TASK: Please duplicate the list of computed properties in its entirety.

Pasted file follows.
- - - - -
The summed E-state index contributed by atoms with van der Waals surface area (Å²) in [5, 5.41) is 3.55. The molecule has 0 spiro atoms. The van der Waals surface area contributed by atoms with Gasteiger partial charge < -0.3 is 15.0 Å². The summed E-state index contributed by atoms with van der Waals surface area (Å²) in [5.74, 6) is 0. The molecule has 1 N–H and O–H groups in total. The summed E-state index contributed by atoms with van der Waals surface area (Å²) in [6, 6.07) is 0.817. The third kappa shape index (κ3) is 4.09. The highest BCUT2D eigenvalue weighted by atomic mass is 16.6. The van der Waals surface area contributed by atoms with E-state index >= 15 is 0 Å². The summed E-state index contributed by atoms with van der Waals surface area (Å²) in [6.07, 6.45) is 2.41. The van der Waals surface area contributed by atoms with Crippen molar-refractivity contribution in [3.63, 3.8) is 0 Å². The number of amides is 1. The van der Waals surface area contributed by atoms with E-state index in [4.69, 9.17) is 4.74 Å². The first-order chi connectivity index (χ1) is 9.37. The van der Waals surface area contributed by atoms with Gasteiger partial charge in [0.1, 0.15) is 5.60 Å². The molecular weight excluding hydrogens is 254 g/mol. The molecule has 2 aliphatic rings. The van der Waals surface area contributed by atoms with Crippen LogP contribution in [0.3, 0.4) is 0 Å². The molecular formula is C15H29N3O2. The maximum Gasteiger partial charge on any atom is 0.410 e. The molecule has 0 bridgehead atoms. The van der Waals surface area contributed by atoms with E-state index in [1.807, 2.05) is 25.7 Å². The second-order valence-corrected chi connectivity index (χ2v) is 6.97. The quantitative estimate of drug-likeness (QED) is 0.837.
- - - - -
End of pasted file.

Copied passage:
The summed E-state index contributed by atoms with van der Waals surface area (Å²) in [5, 5.41) is 3.55. The molecule has 0 spiro atoms. The van der Waals surface area contributed by atoms with Gasteiger partial charge < -0.3 is 15.0 Å². The summed E-state index contributed by atoms with van der Waals surface area (Å²) in [5.74, 6) is 0. The molecule has 1 N–H and O–H groups in total. The summed E-state index contributed by atoms with van der Waals surface area (Å²) in [6, 6.07) is 0.817. The third kappa shape index (κ3) is 4.09. The highest BCUT2D eigenvalue weighted by atomic mass is 16.6. The van der Waals surface area contributed by atoms with E-state index >= 15 is 0 Å². The summed E-state index contributed by atoms with van der Waals surface area (Å²) in [6.07, 6.45) is 2.41. The van der Waals surface area contributed by atoms with Crippen molar-refractivity contribution in [3.63, 3.8) is 0 Å². The number of amides is 1. The van der Waals surface area contributed by atoms with E-state index in [4.69, 9.17) is 4.74 Å². The first-order chi connectivity index (χ1) is 9.37. The van der Waals surface area contributed by atoms with Gasteiger partial charge in [0.1, 0.15) is 5.60 Å². The molecular weight excluding hydrogens is 254 g/mol. The molecule has 2 aliphatic rings. The van der Waals surface area contributed by atoms with Crippen LogP contribution in [0.3, 0.4) is 0 Å². The molecular formula is C15H29N3O2. The maximum Gasteiger partial charge on any atom is 0.410 e. The molecule has 0 bridgehead atoms. The van der Waals surface area contributed by atoms with E-state index in [1.807, 2.05) is 25.7 Å². The second-order valence-corrected chi connectivity index (χ2v) is 6.97. The quantitative estimate of drug-likeness (QED) is 0.837.